Potential Honours students must also consult with the Honours Coordinator before making their application through Sydney Student. All students interested in applying for Honours must make an appointment to speak with the Honours Coordinator as early as possible and definitely before the end of October in the year prior to their intended enrolment.

It is in the student's interest to have a reasonably well-developed idea of what his or her area of research will be so that an appropriate Supervisor can be arranged. Students may wish to refer to the Departmental Staff Page to gain an understanding of the research strengths and interests of the department. Students should not confine their attention to academics who have taught them before, and should not hesitate to seek advice from the Honours Coordinator about possible supervisors.

All students applying for Honours must submit a research proposal to the Honours Coordinator via email (Word doc. attachment) by the end of November in the year prior to their planned enrolment. This will enable the coordinator to determine whether appropriate supervision will be available in the following year.

The Honours Proposal should outline the intended research project (minimum 1500 words) and include:

  • A description of the field the student is interested in studying for the thesis and a question/problem within that field that he or she believes requires investigation.
  • A brief literature review that outlines the key theorists in the field, identifying where the student believes his or her work will enhance the existing body of work and/or address a gap in knowledge.
  • you may email the Honours Coordinator for a past example of a thesis proposal.

Further information about Honours in Media and Communications and Honours in Digital Cultures can be found in the Faculty Handbook.

Scholarships

Each year the University of Sydney offers around 50 Honours Scholarships, each worth $6000. Further information about these scholarship will be available on the Scholarships website each year from late August.

Previous Honours Theses titles include:

  • Play to win: How competitive modes of play have influenced cultural practice in digital games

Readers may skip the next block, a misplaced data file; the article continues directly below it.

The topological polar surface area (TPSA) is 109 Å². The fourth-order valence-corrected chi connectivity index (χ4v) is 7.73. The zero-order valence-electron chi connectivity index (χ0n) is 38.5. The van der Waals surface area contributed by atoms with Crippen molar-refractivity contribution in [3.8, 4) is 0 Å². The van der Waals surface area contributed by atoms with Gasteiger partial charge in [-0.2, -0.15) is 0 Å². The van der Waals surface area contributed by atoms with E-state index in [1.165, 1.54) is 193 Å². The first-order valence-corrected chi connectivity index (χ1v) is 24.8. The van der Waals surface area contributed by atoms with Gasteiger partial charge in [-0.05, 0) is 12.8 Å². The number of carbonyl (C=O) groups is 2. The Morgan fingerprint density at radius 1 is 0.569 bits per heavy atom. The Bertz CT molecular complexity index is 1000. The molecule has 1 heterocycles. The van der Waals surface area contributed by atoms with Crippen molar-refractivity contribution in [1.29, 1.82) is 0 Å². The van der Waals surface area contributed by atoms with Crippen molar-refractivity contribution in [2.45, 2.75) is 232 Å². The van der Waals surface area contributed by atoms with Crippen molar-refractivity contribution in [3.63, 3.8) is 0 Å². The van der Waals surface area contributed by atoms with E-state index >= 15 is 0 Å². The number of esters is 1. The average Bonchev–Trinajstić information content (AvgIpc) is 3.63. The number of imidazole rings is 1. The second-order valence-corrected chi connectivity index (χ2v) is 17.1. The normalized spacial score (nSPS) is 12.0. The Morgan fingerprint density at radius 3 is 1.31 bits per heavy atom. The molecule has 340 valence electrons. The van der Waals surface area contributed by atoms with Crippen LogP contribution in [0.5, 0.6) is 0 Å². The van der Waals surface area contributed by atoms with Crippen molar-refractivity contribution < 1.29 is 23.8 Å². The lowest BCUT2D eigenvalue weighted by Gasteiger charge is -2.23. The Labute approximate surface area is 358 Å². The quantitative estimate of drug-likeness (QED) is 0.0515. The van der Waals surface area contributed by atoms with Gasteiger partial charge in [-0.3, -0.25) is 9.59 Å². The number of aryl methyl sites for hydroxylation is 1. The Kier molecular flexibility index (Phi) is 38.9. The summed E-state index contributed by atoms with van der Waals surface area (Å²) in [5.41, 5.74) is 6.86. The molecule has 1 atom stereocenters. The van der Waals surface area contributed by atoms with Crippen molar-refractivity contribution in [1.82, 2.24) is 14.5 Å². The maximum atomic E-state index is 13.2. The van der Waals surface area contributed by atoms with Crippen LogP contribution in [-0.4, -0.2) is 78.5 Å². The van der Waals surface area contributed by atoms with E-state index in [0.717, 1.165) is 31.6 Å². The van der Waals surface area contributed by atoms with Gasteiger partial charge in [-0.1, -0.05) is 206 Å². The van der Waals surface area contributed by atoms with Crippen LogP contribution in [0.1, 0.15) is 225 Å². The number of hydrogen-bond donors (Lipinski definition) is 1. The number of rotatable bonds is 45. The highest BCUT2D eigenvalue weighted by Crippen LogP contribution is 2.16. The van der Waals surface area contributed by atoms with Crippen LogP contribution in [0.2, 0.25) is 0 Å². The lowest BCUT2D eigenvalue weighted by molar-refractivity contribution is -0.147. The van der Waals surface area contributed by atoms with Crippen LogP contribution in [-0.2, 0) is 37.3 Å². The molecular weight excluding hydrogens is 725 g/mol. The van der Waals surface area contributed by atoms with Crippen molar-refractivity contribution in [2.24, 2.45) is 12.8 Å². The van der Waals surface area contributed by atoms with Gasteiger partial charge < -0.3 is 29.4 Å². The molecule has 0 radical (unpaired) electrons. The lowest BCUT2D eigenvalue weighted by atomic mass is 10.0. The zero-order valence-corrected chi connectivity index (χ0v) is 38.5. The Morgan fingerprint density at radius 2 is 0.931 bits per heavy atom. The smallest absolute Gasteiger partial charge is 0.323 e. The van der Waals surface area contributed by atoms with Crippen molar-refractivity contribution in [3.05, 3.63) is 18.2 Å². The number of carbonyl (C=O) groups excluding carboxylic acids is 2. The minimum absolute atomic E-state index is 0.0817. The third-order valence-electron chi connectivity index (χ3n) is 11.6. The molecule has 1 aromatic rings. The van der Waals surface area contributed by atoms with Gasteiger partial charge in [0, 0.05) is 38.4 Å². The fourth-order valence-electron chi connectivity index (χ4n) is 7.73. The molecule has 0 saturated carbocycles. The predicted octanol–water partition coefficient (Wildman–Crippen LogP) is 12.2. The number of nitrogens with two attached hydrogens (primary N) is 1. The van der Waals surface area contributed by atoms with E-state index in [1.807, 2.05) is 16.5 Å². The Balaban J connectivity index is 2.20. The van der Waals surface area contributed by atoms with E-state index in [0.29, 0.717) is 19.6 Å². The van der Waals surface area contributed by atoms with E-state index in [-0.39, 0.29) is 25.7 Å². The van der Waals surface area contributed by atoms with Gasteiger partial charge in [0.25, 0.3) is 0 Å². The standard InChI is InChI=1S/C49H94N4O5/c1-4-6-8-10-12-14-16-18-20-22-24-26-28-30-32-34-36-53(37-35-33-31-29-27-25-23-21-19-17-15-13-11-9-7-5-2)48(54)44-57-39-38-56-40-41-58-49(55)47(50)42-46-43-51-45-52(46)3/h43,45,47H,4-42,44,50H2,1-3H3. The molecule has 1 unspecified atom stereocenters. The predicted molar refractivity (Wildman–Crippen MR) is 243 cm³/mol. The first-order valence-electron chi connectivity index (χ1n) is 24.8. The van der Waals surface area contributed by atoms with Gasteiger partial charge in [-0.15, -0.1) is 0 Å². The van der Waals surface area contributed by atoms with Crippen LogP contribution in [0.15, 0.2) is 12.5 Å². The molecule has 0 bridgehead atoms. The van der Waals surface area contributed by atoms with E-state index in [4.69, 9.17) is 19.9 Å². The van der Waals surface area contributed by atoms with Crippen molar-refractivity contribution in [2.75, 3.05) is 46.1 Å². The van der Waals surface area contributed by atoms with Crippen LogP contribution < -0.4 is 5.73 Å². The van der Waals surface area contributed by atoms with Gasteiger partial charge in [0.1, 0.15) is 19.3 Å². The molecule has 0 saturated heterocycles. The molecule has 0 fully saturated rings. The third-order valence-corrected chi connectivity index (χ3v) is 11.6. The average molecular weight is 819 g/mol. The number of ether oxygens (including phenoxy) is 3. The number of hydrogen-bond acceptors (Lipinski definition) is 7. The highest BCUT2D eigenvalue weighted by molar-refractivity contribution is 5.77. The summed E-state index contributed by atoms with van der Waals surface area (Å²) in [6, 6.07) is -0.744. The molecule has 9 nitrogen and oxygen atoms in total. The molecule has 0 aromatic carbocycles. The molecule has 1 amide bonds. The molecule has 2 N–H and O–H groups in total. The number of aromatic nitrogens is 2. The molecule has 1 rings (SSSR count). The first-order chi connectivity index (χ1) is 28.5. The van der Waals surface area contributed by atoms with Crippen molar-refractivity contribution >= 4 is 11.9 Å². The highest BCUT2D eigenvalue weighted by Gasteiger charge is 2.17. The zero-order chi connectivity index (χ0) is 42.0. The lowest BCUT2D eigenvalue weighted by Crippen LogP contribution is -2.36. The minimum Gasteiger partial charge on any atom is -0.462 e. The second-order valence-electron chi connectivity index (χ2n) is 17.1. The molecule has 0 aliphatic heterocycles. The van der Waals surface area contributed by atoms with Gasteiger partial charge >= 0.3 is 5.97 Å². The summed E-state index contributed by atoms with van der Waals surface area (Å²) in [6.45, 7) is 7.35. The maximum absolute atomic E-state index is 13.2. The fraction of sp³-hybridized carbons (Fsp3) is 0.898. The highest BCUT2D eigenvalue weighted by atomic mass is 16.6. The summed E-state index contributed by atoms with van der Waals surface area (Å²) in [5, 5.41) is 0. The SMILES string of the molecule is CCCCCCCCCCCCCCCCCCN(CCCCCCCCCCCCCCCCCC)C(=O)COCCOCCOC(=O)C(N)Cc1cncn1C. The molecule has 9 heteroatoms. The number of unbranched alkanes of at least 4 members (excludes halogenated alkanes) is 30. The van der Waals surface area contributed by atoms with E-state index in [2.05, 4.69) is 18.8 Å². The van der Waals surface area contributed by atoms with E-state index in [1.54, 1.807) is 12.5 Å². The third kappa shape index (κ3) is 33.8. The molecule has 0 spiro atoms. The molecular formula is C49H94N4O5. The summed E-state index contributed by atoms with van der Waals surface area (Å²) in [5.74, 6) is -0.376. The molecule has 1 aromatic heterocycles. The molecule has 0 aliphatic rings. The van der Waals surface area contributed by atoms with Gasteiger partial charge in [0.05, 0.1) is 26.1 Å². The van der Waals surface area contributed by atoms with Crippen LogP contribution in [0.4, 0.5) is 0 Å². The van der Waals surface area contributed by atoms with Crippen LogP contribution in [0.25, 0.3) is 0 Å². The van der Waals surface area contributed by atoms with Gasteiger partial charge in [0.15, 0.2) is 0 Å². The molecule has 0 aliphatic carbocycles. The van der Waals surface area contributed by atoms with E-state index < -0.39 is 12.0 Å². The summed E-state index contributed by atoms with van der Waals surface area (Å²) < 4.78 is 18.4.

• Capture - Upload - Broadcast. A case study in the gatekeeping of amateur footage
  • Daily Life: pink ghetto or feminist triumph? An analysis of the content of and responses to Fairfax’s women’s news website.
  • I am your worst fear, I am your best fantasy: new approaches to slash fiction
  • False Start: Representation of sportswomen in The Sydney Morning Herald
  • Regulating the Political Blogosphere
  • The Disconnect Between Journalism and Governance: A Critical Analysis of the Interaction of Journalism and Governance in the Virtual World Second Life
  • The Mythic Monument and Monumental Myth: 9/11 Through Film Posters
  • Telling Bodies: Reading Pro-anorexia websites in search of anorexic voices
  • Niche Publications and Subcultural Authenticity: The Case of Stealth Magazine
  • Difficult Territory: Reporting and Representing under the Northern Territory Permit System
  • The Friend I Hate the Most: British Popular Culture, Cultural Studies and the American Other
  • Informing A Distracted Audience: News Narratives in Breakfast Television
  • In the Public Interest? Investigative Journalism and Fourth Estate Philosophy within the Australian Press
  • Technology and Culture: Charting the Conceptualisation of Digital Audio
  • Broadcasting in Australia
  • So everyone's a rock critic? Music Journalism in a Networked Society
  • MySpace: a place for friends? A Study of Friendship on MySpace
  • Misconceived: Representations of 'The RU486 Debate' in Australian Media
  • Making Traks: Hip-hop subculture in Sydney (Video and discussion paper)